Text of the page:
- The Economist with its usual pro-KMT reporting on the KMT's change of horses in mid-stream
Mark your calendars for Saturday November 7th; we have a great presentation... UPDATED WITH VENUE DIRECTIONS
Topic: The Eternal (sort of) Triangle of Taiwan, the US and China in light of recent developments in Taiwan and China's economic slowdown.
Speakers: Billl Stanton Director of Center for Asia Policy, National Tsing Hua University (former AIT head Taiwan)
Don Shapiro AmCham VP with decades of Taiwan experience and speaking from his personal perspective
Anna Chou, TSU Legislator (focusing how Japan figures into this)
Venue: At Room 101 Red Building, Legislative Yuan.-- same place we have met before down there.Will send details later if you forgot. 10-12 morning of the 7th.
This is two week plus advance notice so you can plan ahead and also since when we meet there, I need to have a list of names to present to guard when you come in. (if you drive, I need your license plate to get you in the inner courtyard)
Speakers will speak for about 20 min. and then we will open to Q & A; this is a chance to address people with a vast wealth of experience and knowledge of Taiwan's situation.
enue: At Room 101 Red Building, Legislative Yuan.-- same place we have met before down there.
How to get there: Since this is a weekend, this building is normally closed except for a side entrance. The official side entrance address is #1 Ji Nan Rd. (aka Chi Nan Rd). The entrance will be on Ji Nan and we will use the driveway that leads into the courtyard. It lies about midway between Zhongshan (Chung Shan) S. Rd and Zhen Jiang St. If coming from Zhongshan, the following buses stop before National Taiwan University Hospital. #15. 22, 208, 227, 261. The NTU Hospital MRT station is nearby. Across from the hospital is the Taiwan Handicraft Promotion Center (also listed as Chinese Handicraft Center) on Xuchou Rd. go a block north and you will be at Ji Nan. If coming from the corner of Ji Nan and Zhongshan, you will pass the Alliance for a Referendum for Taiwan protest/campout (there since October 25, 2009, and a small Post Office sign; it is about a half a block in. If you reach Zhen Jiang St. you have gone too far. But don't worry, we will have people and a sign at the driveway by which you will enter. It is on the north side of Ji Nan.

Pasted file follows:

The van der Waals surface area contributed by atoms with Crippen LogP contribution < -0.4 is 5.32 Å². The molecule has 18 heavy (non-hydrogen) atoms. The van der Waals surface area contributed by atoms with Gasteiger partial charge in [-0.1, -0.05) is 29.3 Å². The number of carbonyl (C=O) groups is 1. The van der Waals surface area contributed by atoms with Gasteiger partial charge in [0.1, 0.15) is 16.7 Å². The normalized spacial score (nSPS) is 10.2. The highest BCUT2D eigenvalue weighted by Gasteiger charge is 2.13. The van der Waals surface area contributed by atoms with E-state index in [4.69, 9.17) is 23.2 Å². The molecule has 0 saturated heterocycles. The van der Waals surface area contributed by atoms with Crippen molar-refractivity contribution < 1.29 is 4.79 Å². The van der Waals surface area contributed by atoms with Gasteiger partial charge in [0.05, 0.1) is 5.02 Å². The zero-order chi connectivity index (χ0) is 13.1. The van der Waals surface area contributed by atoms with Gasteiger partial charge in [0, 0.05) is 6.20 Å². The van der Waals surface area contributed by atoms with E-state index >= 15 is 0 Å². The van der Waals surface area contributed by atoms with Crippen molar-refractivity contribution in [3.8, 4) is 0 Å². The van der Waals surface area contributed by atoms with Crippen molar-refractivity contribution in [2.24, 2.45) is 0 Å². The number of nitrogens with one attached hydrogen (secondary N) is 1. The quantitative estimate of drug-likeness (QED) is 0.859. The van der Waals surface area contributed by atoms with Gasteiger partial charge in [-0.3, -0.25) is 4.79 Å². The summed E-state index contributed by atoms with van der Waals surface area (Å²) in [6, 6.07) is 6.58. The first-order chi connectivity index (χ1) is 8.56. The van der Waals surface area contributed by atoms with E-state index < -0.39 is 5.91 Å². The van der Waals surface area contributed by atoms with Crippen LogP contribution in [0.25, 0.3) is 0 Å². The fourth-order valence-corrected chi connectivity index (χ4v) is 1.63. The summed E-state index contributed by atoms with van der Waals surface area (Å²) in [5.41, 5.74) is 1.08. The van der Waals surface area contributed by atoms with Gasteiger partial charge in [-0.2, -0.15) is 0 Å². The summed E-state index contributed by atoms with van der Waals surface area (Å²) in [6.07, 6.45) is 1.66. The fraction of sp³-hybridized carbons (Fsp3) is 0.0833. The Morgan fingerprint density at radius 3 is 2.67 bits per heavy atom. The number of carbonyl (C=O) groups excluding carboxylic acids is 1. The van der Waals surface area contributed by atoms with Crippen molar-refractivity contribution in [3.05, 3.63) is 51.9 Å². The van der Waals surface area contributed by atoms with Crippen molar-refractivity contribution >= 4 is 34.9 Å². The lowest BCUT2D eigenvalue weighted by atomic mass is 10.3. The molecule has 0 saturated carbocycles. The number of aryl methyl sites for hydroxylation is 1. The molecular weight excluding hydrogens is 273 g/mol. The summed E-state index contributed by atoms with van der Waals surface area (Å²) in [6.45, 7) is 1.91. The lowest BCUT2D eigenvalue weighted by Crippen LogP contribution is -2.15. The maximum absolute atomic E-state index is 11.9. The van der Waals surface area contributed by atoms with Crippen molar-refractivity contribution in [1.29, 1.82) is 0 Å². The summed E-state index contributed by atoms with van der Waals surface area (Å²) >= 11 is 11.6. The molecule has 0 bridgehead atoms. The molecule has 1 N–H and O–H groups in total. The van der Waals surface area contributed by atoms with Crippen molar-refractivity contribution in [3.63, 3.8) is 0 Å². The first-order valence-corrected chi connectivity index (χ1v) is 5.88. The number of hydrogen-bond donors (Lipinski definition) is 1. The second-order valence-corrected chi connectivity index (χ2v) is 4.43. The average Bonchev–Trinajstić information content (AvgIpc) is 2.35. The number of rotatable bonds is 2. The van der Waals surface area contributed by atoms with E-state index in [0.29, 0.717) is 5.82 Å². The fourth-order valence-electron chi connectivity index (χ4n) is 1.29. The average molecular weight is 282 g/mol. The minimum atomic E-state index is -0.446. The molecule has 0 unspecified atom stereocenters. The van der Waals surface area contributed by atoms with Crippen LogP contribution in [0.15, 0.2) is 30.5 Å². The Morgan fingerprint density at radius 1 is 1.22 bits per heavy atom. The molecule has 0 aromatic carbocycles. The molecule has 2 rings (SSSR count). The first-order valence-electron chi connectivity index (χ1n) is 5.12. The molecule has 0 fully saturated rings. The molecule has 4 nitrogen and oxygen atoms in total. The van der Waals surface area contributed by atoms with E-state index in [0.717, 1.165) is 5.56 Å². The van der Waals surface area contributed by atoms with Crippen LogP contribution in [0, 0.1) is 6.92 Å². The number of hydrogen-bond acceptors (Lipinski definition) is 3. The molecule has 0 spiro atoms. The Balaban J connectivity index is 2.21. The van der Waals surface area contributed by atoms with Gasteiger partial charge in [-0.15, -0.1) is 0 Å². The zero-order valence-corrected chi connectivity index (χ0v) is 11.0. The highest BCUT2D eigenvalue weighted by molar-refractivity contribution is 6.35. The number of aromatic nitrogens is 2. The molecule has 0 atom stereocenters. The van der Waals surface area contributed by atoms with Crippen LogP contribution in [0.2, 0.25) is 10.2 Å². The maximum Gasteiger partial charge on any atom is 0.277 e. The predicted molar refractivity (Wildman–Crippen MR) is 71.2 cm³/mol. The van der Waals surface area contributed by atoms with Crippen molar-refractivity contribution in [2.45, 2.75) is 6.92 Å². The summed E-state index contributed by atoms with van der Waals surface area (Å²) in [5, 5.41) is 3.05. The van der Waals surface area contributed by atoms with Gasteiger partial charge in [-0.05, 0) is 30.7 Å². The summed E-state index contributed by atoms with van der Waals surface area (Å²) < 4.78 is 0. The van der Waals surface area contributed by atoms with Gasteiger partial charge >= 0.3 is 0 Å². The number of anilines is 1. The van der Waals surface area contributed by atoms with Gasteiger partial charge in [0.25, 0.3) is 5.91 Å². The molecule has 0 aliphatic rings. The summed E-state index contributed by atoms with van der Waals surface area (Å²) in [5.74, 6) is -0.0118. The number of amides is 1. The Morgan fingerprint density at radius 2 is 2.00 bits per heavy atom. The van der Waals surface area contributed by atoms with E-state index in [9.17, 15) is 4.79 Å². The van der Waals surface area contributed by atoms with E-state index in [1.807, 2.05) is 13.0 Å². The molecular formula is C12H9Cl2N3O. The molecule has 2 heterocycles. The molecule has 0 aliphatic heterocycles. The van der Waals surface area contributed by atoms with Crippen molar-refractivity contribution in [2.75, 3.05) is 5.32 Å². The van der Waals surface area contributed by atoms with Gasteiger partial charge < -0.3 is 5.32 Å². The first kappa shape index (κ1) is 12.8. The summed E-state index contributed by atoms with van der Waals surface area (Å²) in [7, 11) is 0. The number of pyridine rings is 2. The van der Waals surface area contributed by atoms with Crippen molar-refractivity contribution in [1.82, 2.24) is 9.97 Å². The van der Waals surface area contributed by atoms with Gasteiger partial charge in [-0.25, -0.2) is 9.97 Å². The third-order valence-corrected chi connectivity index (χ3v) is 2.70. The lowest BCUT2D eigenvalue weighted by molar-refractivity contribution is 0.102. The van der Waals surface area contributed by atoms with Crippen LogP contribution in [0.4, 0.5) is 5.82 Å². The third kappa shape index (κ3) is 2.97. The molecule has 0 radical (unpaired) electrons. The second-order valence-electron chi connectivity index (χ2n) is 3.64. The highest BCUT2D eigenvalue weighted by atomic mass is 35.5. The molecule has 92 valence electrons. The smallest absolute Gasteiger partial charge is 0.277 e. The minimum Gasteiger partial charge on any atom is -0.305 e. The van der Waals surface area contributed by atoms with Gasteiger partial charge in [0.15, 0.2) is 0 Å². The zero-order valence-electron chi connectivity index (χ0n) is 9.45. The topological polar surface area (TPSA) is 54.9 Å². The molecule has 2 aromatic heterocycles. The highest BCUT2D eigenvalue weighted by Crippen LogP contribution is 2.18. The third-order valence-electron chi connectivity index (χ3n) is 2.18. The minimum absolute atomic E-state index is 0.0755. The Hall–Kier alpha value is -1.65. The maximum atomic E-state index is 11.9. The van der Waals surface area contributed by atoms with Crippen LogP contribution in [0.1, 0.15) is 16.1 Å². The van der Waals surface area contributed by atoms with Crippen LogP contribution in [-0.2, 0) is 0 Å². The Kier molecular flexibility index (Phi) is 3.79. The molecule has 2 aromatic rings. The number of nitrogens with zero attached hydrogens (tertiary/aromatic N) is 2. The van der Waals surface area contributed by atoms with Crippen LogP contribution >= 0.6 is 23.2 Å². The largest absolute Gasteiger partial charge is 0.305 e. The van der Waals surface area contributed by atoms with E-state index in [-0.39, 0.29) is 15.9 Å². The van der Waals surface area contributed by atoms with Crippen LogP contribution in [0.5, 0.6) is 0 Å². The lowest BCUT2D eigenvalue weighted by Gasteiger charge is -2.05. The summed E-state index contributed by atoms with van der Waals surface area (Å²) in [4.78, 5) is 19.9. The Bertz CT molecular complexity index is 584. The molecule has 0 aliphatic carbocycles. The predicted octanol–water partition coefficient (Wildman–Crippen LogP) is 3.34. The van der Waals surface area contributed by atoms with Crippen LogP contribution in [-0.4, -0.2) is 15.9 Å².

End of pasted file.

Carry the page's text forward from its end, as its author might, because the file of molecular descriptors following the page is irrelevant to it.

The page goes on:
You can also come from the Blue Line, exiting at Shandao Temple MRT station, Exit 2 by the Sheraton and work your way south to Ji Nan.
Name required if attending: A headcount is needed; we have room, but also don't want to be overbooked. This is not one you will walk in off the street; everyone will need a badge to get in; we will have them made up and ready at the entrance and you can get them when you pay your NT$100; I will need your name by. No name, no entrance badge.
Those that have already given me your name, I have you down. If driving, give me also your license plate #.
This is a great chance to hear and question good people working for Taiwan at many levels, and of course network with each other.
Plan on getting there a little early so we can start right on time and get the most from these speakers.
Look to see you.